This study examines the enrollment, resource utilization, and prenatal care cost patterns among pregnant black and white women in Georgia’s PCCM program, Georgia Better Health Care (GBHC), compared with those acquiring pregnancy and delivery services through Georgia’s Fee for Service (FFS) sector. Birth certificate data from 1998 were linked with Medicaid enrollment and claims data from 1997 and 1998 to construct a retrospective pregnancy history for each Medicaid woman giving birth in Georgia hospitals in 1998. Total payments for pregnancy and delivery services and on the total number of prenatal care visits were derived for each woman in the sample. Multivariate logistic analyses were employed to assess the role of PCCM versus FFS in determining total payments and the likelihood of a prenatal hospitalization, length of hospital stay longer than 2 days following delivery, and cesarean section delivery. While prenatal pregnancy services and delivery costs were higher for those in PCCM than FFS, PCCM women had fewer prenatal care visits and were less likely to have delivery stays longer than 2 days postpartum compared with FFS women. The higher costs under PCCM are apparently related to the finding that this delivery system was highly associated with having more prenatal hospitalizations compared with FFS. In similar analyses conducted separately for white and black pregnant women, black women served by PCCM followed these overall results across delivery systems while there were no differences in the likelihood of a prenatal hospitalization or total prenatal care visits for whites served by PCCM versus FFS. In light of Georgia’s turn toward full capitation under its new managed care initiative, many issues regarding pregnancy services and delivery such as earlier program enrollment, coordination of care, payment policies and capitation rates will need to be addressed.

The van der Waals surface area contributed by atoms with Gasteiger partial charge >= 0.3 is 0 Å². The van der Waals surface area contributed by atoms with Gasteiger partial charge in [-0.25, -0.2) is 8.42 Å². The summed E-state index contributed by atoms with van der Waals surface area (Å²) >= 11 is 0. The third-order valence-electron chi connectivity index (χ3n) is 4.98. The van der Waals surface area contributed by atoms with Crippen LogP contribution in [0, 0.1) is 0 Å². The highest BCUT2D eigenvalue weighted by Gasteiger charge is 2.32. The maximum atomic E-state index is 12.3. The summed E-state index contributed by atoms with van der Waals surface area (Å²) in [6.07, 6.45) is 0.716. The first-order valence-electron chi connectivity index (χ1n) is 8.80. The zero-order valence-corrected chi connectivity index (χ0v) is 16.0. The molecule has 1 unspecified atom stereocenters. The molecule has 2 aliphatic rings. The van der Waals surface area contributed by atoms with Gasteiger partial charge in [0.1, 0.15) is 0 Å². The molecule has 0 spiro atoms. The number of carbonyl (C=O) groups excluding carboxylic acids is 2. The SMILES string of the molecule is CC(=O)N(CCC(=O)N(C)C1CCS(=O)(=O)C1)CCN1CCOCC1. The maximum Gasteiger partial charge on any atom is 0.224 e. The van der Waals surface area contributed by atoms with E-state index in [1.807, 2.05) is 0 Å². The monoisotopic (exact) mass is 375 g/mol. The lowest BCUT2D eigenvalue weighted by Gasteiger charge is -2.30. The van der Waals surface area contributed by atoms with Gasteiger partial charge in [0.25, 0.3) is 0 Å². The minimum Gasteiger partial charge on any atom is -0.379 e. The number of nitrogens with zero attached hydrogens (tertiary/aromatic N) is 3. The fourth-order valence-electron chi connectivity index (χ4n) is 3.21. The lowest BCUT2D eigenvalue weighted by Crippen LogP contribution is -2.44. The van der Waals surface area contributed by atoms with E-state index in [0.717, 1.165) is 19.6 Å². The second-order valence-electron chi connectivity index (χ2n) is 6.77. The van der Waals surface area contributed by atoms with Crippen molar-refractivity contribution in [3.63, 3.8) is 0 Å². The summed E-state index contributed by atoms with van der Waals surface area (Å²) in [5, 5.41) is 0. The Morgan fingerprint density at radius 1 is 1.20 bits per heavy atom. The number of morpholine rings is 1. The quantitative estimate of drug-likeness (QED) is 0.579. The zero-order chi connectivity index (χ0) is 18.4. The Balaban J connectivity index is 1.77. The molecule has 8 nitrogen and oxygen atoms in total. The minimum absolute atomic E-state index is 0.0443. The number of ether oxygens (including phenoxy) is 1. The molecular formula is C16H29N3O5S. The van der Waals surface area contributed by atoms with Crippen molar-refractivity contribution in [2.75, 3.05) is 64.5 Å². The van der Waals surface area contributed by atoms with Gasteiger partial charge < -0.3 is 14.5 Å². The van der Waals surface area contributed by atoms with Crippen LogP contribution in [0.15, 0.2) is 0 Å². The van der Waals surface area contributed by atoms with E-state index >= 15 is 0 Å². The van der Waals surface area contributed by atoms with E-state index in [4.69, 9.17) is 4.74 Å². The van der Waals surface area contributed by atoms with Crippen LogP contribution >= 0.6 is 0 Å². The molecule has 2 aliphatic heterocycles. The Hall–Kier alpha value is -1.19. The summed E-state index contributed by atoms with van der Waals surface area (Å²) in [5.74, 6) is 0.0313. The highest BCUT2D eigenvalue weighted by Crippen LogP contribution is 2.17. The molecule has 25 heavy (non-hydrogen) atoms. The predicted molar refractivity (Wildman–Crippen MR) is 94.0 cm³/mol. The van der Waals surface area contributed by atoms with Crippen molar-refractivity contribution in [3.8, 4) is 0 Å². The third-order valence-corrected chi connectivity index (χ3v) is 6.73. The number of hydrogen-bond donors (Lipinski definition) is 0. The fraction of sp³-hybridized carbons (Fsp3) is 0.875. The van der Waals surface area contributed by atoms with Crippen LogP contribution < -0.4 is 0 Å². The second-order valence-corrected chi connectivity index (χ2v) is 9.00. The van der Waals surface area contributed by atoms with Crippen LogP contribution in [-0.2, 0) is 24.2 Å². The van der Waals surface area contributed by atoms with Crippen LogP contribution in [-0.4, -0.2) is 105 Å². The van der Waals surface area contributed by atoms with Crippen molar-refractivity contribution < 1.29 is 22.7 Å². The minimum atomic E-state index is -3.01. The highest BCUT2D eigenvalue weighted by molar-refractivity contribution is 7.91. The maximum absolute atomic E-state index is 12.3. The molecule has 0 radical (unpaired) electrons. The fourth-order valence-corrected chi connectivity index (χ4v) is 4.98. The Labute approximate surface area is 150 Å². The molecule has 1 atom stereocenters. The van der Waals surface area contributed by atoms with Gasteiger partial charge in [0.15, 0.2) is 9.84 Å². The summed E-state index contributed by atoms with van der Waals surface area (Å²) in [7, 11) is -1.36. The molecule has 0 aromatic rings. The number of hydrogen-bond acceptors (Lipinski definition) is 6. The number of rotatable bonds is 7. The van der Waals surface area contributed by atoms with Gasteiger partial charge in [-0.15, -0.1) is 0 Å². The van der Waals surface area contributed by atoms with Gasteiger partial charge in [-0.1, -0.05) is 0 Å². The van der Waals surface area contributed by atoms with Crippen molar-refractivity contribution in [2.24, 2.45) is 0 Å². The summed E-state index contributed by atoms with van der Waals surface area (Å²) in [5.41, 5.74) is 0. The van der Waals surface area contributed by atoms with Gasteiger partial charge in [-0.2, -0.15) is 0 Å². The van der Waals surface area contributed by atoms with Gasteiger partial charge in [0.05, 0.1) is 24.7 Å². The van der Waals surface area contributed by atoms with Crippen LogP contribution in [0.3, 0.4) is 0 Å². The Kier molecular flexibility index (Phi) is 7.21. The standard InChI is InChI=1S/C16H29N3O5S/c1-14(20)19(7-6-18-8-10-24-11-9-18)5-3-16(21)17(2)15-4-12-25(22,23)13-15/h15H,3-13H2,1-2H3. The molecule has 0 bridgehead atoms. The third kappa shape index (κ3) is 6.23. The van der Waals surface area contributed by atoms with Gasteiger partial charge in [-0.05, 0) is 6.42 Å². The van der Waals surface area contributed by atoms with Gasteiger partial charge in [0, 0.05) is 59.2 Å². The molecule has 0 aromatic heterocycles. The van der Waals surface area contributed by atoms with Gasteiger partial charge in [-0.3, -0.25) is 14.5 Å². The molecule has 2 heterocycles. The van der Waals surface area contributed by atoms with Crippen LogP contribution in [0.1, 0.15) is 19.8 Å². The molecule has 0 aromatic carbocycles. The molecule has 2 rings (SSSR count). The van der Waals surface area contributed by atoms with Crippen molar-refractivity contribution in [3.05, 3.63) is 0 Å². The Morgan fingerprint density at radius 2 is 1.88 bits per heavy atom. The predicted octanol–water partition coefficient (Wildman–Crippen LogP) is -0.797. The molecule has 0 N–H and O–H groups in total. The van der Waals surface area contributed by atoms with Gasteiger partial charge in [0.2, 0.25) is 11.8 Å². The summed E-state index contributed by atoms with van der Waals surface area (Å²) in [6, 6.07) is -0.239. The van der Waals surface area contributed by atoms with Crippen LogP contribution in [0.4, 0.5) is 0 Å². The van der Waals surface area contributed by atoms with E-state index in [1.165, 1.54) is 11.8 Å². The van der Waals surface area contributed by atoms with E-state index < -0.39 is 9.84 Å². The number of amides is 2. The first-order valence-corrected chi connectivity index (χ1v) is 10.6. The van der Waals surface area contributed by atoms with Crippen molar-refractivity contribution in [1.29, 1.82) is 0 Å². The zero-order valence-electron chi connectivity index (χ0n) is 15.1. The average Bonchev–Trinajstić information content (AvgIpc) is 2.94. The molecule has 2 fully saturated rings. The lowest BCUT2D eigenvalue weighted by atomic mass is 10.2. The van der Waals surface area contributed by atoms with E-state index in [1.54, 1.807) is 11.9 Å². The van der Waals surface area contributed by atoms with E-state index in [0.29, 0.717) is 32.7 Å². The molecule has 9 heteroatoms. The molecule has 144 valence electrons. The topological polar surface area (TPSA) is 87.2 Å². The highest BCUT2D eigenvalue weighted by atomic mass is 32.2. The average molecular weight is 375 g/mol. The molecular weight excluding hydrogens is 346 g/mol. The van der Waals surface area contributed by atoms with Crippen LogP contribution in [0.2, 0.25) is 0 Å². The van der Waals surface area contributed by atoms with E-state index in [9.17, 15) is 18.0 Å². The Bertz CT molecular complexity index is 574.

First Page


Last Page


Creative Commons License

Creative Commons Attribution-Noncommercial-No Derivative Works 4.0 License
This work is licensed under a Creative Commons Attribution-Noncommercial-No Derivative Works 4.0 License.

ref_JGPHA_2021010205.pdf (100 kB)
Supplemental Content

Included in

Public Health Commons